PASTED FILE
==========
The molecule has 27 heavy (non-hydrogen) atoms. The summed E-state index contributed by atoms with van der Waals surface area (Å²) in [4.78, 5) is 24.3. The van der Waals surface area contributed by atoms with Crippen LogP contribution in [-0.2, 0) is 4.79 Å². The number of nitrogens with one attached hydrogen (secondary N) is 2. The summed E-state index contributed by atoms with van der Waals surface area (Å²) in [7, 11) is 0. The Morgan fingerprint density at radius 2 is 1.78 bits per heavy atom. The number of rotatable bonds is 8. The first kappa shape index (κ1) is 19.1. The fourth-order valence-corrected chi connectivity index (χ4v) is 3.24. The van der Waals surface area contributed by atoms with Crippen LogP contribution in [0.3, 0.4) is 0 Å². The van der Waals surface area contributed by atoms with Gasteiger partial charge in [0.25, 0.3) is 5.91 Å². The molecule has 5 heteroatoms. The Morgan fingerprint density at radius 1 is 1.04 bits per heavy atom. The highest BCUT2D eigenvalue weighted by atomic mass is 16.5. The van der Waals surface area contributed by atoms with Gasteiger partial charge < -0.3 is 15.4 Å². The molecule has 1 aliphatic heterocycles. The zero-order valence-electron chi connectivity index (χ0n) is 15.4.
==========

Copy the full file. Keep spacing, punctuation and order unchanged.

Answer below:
The molecule has 27 heavy (non-hydrogen) atoms. The summed E-state index contributed by atoms with van der Waals surface area (Å²) in [4.78, 5) is 24.3. The van der Waals surface area contributed by atoms with Crippen LogP contribution in [-0.2, 0) is 4.79 Å². The number of nitrogens with one attached hydrogen (secondary N) is 2. The summed E-state index contributed by atoms with van der Waals surface area (Å²) in [7, 11) is 0. The Morgan fingerprint density at radius 2 is 1.78 bits per heavy atom. The number of rotatable bonds is 8. The first kappa shape index (κ1) is 19.1. The fourth-order valence-corrected chi connectivity index (χ4v) is 3.24. The van der Waals surface area contributed by atoms with Crippen LogP contribution in [0.3, 0.4) is 0 Å². The van der Waals surface area contributed by atoms with Gasteiger partial charge in [0.25, 0.3) is 5.91 Å². The molecule has 5 heteroatoms. The Morgan fingerprint density at radius 1 is 1.04 bits per heavy atom. The highest BCUT2D eigenvalue weighted by atomic mass is 16.5. The van der Waals surface area contributed by atoms with Gasteiger partial charge < -0.3 is 15.4 Å². The molecule has 1 aliphatic heterocycles. The zero-order valence-electron chi connectivity index (χ0n) is 15.4.